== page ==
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Implementation of Deterministic Weather Forecasting Systems Based on Ensemble–Variational Data Assimilation at Environment Canada. Part I: The Global System

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  • 1 * Data Assimilation and Satellite Meteorology Research Section, Environment Canada, Dorval, Quebec, Canada
  • | 2 Numerical Weather Prediction Research Section, Environment Canada, Dorval, Quebec, Canada
  • | 3 Data Assimilation and Quality Control Development Section, Environment Canada, Dorval, Quebec, Canada
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Abstract

A major set of changes was made to the Environment Canada global deterministic prediction system during the fall of 2014, including the replacement of four-dimensional variational data assimilation (4DVar) by four-dimensional ensemble–variational data assimilation (4DEnVar). The new system provides improved forecast accuracy relative to the previous system, based on results from two sets of two-month data assimilation and forecast experiments. The improvements are largest at shorter lead times, but significant improvements are maintained in the 120-h forecasts for most regions and vertical levels. The improvements result from the combined impact of numerous changes, in addition to the use of 4DEnVar. These include an improved treatment of radiosonde and aircraft observations, an improved radiance bias correction procedure, the assimilation of ground-based GPS data, a doubling of the number of assimilated channels from hyperspectral infrared sounders, and an improved approach for initializing model forecasts. Because of the replacement of 4DVar with 4DEnVar, the new system is also more computationally efficient and easier to parallelize, facilitating a doubling of the analysis increment horizontal resolution. Replacement of a full-field digital filter with the 4D incremental analysis update approach, and the recycling of several key variables that are not directly analyzed significantly reduced the model spinup during both the data assimilation cycle and in medium-range forecasts.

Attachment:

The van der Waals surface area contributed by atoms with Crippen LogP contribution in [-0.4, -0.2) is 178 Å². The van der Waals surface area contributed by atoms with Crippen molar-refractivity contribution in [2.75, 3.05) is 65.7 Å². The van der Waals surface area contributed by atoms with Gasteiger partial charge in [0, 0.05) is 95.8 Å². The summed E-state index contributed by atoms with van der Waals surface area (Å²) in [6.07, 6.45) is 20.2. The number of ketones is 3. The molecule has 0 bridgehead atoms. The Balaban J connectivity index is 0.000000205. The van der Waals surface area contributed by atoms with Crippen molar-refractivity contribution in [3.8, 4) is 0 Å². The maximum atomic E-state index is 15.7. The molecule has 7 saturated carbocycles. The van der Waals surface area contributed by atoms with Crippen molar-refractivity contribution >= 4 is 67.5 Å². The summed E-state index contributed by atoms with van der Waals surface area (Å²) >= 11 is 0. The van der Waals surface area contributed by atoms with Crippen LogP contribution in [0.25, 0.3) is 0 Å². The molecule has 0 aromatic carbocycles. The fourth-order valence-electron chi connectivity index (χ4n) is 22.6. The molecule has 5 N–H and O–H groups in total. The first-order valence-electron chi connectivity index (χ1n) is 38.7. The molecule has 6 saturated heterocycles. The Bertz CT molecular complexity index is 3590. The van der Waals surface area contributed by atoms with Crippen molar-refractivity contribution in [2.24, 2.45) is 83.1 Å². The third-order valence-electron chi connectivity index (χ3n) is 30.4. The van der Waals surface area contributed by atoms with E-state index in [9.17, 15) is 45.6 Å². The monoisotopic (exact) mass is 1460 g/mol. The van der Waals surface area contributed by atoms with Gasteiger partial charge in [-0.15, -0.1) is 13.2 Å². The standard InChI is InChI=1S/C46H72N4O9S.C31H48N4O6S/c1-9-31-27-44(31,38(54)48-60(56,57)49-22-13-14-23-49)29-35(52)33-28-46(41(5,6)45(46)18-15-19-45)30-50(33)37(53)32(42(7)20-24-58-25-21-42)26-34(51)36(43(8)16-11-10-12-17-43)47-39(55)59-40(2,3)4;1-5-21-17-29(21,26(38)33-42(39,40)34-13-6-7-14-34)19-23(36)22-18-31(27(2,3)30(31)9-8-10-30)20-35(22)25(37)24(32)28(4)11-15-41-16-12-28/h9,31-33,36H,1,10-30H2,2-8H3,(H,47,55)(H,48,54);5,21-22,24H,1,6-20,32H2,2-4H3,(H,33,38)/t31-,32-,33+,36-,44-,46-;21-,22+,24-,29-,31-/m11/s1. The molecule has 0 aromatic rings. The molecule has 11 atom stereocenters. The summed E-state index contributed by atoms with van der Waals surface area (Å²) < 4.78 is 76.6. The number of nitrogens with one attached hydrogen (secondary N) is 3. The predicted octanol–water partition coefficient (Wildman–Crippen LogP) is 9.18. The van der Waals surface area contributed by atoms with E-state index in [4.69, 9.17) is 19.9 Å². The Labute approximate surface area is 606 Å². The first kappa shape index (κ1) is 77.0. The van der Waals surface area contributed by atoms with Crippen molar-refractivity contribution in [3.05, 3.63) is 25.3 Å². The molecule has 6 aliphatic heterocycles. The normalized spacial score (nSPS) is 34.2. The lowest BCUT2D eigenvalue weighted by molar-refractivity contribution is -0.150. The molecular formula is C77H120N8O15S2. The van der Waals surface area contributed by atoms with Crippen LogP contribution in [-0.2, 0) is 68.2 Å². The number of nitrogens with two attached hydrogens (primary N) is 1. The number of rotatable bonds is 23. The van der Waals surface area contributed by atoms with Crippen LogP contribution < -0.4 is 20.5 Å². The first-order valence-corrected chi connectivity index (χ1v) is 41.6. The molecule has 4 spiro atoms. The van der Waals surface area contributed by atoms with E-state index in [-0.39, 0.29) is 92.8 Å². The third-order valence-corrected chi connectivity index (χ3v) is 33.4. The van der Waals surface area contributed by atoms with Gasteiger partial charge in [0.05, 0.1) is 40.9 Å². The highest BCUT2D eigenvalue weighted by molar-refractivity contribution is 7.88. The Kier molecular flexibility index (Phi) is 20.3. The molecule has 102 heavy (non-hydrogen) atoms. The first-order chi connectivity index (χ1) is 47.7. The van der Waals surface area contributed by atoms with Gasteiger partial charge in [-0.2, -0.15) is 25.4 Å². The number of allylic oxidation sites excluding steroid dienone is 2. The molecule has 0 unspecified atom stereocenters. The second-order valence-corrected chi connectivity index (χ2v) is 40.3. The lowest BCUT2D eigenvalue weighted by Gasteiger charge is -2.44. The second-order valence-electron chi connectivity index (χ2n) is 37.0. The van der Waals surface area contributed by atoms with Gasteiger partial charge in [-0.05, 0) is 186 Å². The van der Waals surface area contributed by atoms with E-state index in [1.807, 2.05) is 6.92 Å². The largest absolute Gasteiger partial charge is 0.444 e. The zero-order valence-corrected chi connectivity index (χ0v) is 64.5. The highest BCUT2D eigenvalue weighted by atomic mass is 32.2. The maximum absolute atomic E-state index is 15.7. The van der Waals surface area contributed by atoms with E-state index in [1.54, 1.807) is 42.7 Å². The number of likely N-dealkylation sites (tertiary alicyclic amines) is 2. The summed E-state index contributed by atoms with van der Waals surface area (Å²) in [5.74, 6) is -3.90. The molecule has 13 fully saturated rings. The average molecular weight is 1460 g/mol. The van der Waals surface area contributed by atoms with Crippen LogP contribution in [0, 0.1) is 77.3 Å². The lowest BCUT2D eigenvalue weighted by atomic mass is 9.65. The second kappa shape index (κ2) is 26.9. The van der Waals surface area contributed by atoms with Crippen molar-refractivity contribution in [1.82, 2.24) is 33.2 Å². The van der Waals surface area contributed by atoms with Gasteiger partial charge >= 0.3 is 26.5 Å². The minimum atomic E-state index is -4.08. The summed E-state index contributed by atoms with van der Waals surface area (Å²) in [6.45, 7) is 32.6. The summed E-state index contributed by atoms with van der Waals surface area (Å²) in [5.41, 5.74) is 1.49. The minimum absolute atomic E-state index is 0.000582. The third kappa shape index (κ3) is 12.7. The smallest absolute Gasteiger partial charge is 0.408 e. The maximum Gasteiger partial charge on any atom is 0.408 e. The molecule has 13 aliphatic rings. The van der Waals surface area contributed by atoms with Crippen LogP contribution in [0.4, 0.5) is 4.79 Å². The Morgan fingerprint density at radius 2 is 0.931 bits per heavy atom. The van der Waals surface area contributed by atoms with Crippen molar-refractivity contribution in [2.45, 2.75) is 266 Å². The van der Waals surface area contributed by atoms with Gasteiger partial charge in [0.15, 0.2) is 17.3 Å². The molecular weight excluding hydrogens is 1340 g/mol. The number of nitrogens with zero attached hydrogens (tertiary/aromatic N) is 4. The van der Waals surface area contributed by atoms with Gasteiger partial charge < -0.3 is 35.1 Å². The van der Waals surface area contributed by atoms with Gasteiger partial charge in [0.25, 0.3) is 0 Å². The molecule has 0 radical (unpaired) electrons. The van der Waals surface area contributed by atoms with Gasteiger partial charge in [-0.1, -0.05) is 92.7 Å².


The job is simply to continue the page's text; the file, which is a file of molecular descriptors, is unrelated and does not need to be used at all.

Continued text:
Corresponding author address: Mark Buehner, Meteorological Research Division, Environment Canada, 2121 TransCanada Hwy., Dorval QC H9P 1J3, Canada. E-mail: mark.buehner@ec.gc.ca

This article is included in the Sixth WMO Data Assimilation Symposium Special Collection.

Abstract

A major set of changes was made to the Environment Canada global deterministic prediction system during the fall of 2014, including the replacement of four-dimensional variational data assimilation (4DVar) by four-dimensional ensemble–variational data assimilation (4DEnVar). The new system provides improved forecast accuracy relative to the previous system, based on results from two sets of two-month data assimilation and forecast experiments. The improvements are largest at shorter lead times, but significant improvements are maintained in the 120-h forecasts for most regions and vertical levels. The improvements result from the combined impact of numerous changes, in addition to the use of 4DEnVar. These include an improved treatment of radiosonde and aircraft observations, an improved radiance bias correction procedure, the assimilation of ground-based GPS data, a doubling of the number of assimilated channels from hyperspectral infrared sounders, and an improved approach for initializing model forecasts. Because of the replacement of 4DVar with 4DEnVar, the new system is also more computationally efficient and easier to parallelize, facilitating a doubling of the analysis increment horizontal resolution. Replacement of a full-field digital filter with the 4D incremental analysis update approach, and the recycling of several key variables that are not directly analyzed significantly reduced the model spinup during both the data assimilation cycle and in medium-range forecasts.

Corresponding author address: Mark Buehner, Meteorological Research Division, Environment Canada, 2121 TransCanada Hwy., Dorval QC H9P 1J3, Canada. E-mail: mark.buehner@ec.gc.ca

This article is included in the Sixth WMO Data Assimilation Symposium Special Collection.

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